Using the control chart approach of W. Edwards Deming and Donald Wheeler and David Chambers (which I learned from Ed Johnson), we see in Figure 3 that for over a decade the achievement scores in most of these states and District of Columbia fall within expected limits.  In fact for most of these Any variation for these states, except for Massachusetts, is NOT due to any special cause (new curriculum, new standards, using high-stakes tests), but are simply what we expect in a system that is operating as it should.  In general we can conclude that education in these states is not a failure, but schools are doing what we expect them to do.  The continuous improvement that we see in the scores is not due to any innovation or special cause, but is simply the result of the way the education system works.  And it doesn’t matter whether we look at scores from suburban communities, and compare them to urban environments.

As a candidate, you will hear the oft mentioned phrase, that “America’s schools are failing and they need to be reformed.”  In fact, this phrase has been repeated so often, that in a recent survey over 70% of parents agree that schools were failing.  But over 80% said that the school their children attended was doing very well.

You need to use facts to show that our schools are not failing, and help your potential constituents realize that they’ve been sold down the river that America’s schools are failing.  They are not.

 

Figure 2. 8th Grade Math as a System. All states, except for Massachusetts fall within the framework of Upper and Lower Control Limits.  Any variation within this zone is due to system causes, and not special causes.  Source: The Annie E. Casey Foundation, KIDS COUNT Data Center, datacenter.kidscount.org
Figure 3. 8th Grade Math as a System. All states, except for Massachusetts fall within the framework of Upper and Lower Control Limits. Any variation within this zone is due to system causes, and not special causes. Source: The Annie E. Casey Foundation, KIDS COUNT Data Center, datacenter.kidscount.org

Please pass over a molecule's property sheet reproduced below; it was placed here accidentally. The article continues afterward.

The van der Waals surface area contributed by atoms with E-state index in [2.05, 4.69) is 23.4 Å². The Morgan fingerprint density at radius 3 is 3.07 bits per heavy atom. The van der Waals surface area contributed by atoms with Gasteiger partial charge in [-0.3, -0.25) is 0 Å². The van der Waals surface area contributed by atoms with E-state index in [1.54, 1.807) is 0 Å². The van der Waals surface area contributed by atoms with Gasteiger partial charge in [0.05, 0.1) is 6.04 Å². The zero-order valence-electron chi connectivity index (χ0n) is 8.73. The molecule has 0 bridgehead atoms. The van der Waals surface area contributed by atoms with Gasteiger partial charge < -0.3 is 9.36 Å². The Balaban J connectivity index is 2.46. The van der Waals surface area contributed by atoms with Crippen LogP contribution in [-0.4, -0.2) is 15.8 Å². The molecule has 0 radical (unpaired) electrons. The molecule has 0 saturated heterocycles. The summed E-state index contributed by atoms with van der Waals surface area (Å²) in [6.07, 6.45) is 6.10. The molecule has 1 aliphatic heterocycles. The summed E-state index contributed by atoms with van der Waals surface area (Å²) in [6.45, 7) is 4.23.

Schools, They Aren’t Failing

You might ask, what about urban schools.  Are our urban schools failing?  The fact is, there are lots of people who will tell you that schools in urban environments are failing, and what they need is help from charter management companies, and temp teacher preparation organizations such as Teach for America and the New Teacher Project.

They need none of this.

Take a look at Figure 4.  It’s an analysis done by Ed Johnson using data over the past decade comparing 21 city school districts, with the Atlanta Public Schools (APS) and the Austin Independent School District (AISD) highlighted in green and red, respectively.   As you can see in the graph, there is variation in math NAEP test scores over the ten-year period.  The variation we see is consistent.  There are not wide swings in the data.  Indeed, all the points of measurement fall within statistical control limits.

 

Figure 2.  Systemic Story of NAEP 8th Grade Math Scores on the TUDA Assessment for 21 Districts, including Atlanta and Austin.  This graph shows 8th grade math as a system.
Figure 4. Systemic Story of NAEP 8th Grade Math Scores on the TUDA Assessment for 21 Districts, including Atlanta and Austin. This graph shows 8th grade math as a system.

 

If there is any truth to this kind of data, there is no need to radically change the system.  But, as Deming and others have found, there is always the need for continuous improvement of the system.  If we want to improve schooling, say in Atlanta, we need to improve the system, not “turn it around.”